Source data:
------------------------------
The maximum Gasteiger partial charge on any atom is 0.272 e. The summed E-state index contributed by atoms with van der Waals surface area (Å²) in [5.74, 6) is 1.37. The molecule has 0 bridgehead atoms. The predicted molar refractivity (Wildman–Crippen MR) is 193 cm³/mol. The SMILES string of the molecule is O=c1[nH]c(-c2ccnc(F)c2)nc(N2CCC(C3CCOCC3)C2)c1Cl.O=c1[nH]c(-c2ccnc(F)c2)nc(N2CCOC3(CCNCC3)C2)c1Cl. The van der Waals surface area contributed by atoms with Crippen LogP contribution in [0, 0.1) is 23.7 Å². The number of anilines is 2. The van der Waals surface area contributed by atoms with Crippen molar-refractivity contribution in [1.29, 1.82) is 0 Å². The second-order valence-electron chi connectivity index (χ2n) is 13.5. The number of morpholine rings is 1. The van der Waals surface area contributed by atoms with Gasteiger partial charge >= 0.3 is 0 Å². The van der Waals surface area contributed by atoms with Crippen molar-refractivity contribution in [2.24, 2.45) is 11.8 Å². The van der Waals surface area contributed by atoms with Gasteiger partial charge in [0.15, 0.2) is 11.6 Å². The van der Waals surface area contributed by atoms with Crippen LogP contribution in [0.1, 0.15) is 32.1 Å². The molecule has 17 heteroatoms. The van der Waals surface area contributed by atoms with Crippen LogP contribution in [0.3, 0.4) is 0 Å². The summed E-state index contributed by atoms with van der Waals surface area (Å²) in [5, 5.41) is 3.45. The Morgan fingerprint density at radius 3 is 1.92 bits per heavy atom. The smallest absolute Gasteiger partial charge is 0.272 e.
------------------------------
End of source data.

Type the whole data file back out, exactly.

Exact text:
The maximum Gasteiger partial charge on any atom is 0.272 e. The summed E-state index contributed by atoms with van der Waals surface area (Å²) in [5.74, 6) is 1.37. The molecule has 0 bridgehead atoms. The predicted molar refractivity (Wildman–Crippen MR) is 193 cm³/mol. The SMILES string of the molecule is O=c1[nH]c(-c2ccnc(F)c2)nc(N2CCC(C3CCOCC3)C2)c1Cl.O=c1[nH]c(-c2ccnc(F)c2)nc(N2CCOC3(CCNCC3)C2)c1Cl. The van der Waals surface area contributed by atoms with Crippen LogP contribution in [0, 0.1) is 23.7 Å². The number of anilines is 2. The van der Waals surface area contributed by atoms with Crippen molar-refractivity contribution in [1.29, 1.82) is 0 Å². The second-order valence-electron chi connectivity index (χ2n) is 13.5. The number of morpholine rings is 1. The van der Waals surface area contributed by atoms with Gasteiger partial charge >= 0.3 is 0 Å². The van der Waals surface area contributed by atoms with Crippen molar-refractivity contribution in [2.24, 2.45) is 11.8 Å². The van der Waals surface area contributed by atoms with Gasteiger partial charge in [0.15, 0.2) is 11.6 Å². The van der Waals surface area contributed by atoms with Crippen LogP contribution in [0.1, 0.15) is 32.1 Å². The molecule has 17 heteroatoms. The van der Waals surface area contributed by atoms with Crippen LogP contribution in [0.3, 0.4) is 0 Å². The summed E-state index contributed by atoms with van der Waals surface area (Å²) in [5, 5.41) is 3.45. The Morgan fingerprint density at radius 3 is 1.92 bits per heavy atom. The smallest absolute Gasteiger partial charge is 0.272 e.